Third, we need to ponder what information we wish to represent, given the very different capabilities of born-digital publications. For me, the classic case is the digital edition: I think we should as a matter of course encode morpho-syntactic interpretations, geospatial and social networking data, our interpretations of where one text references another, and explicit alignments–on the word and phrase level–between our source texts and translations into multiple languages. What we choose to encode, of course, depends upon both our research objectives and the audiences we wish to reach. But one fundamental change is clear. In print culture, there was pressure to distinguish scholarly editions, with elaborate textual notes aimed at professional scholars, from bilingual editions, with (for the most part) much briefer textual notes, but with facing translations into English, French, German, Italian, or some other modern language. In a digital space, we can personalize the data that we present to different audiences, and include many more kinds of data, including much more expressively encoded textual notes and translations into multiple languages.

Fourth, there is the challenge of “big data,” which in this case is largely textual data. This challenge appears not only as we begin to grapple with the billions of words of Greek and Latin already available in the millions of digitized documents now available, but also as we begin to work with proliferating categories of automatically generated annotations (including, as mentioned above, linguistic annotations, geospatial and social networking data, text reuse detection, general optical character recognition [OCR], and topic modeling). We have to understand how to work with error rates. We need to integrate distant and close reading and we need to understand how to sample our data and to consider how certain we can be of our conclusions. We need to think algorithmically and we need to understand the implications of text mining and visualization for the ways in which we conceptualize our sources; these new media rewire our brains and we need to study that as best we can.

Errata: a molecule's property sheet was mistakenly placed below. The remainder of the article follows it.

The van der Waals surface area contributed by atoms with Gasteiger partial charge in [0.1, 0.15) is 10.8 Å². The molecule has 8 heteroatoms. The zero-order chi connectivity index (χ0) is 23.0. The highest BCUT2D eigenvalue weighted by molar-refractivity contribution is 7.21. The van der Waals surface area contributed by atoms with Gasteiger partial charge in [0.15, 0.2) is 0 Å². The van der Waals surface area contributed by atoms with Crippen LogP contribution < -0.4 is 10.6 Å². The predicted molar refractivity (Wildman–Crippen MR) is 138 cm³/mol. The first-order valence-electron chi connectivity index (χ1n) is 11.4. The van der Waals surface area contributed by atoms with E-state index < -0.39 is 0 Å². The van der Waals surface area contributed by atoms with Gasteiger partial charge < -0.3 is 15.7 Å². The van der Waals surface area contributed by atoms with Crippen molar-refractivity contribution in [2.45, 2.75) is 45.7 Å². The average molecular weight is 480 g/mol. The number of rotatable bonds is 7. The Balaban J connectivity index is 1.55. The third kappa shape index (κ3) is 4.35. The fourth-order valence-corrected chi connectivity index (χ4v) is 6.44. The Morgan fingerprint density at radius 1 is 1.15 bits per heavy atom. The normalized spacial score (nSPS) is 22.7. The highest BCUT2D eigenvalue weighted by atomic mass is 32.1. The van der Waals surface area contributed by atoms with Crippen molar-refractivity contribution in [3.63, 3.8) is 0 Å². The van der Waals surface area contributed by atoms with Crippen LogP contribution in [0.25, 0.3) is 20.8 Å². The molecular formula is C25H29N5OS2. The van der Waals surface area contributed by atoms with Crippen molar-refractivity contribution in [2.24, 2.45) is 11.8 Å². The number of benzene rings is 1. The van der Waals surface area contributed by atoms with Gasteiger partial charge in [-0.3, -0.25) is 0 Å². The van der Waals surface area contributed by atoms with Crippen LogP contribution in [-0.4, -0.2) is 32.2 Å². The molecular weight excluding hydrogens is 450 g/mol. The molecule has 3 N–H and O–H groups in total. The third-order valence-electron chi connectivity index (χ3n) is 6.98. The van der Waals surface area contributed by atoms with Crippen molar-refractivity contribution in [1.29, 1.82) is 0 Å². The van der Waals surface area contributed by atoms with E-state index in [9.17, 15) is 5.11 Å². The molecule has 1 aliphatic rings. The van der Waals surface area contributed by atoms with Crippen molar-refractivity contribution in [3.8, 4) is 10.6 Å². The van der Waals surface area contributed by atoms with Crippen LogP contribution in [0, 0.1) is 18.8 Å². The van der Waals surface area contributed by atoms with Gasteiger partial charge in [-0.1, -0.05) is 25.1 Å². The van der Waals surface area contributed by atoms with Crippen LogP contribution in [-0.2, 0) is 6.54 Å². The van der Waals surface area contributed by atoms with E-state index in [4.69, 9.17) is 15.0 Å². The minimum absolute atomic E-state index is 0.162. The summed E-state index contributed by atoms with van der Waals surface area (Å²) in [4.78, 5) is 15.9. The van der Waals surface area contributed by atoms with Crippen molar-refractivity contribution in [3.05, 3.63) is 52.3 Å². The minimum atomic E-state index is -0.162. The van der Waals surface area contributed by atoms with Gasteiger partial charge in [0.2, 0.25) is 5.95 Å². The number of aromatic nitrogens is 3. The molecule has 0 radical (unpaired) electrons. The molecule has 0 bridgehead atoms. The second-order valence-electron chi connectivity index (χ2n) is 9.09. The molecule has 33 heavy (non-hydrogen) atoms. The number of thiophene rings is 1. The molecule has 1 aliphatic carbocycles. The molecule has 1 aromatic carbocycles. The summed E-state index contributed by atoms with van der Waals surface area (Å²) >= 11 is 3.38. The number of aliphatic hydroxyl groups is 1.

Fifth, we need to open up the field and to engage citizen scholars (or citizen scientists as they are called in Germany, where Greco-Roman studies and physics are both Wissenschaft). This is necessary in part because we just have too much data for a handful of advanced researchers and professional scholars to process. But we also need to do this because opening up the field transforms the contributions that Greco-Roman studies can make to society: insofar as our fellow citizens can join us, not just as anonymous members of a crowd, but as individuals who can develop increasingly sophisticated skills as they contribute over time, we thus advance the intellectual life of society beyond academia and attack the intellectual scholasticism that is documented in our commercial publications and in the data collected by the American Academy of Arts and Sciences.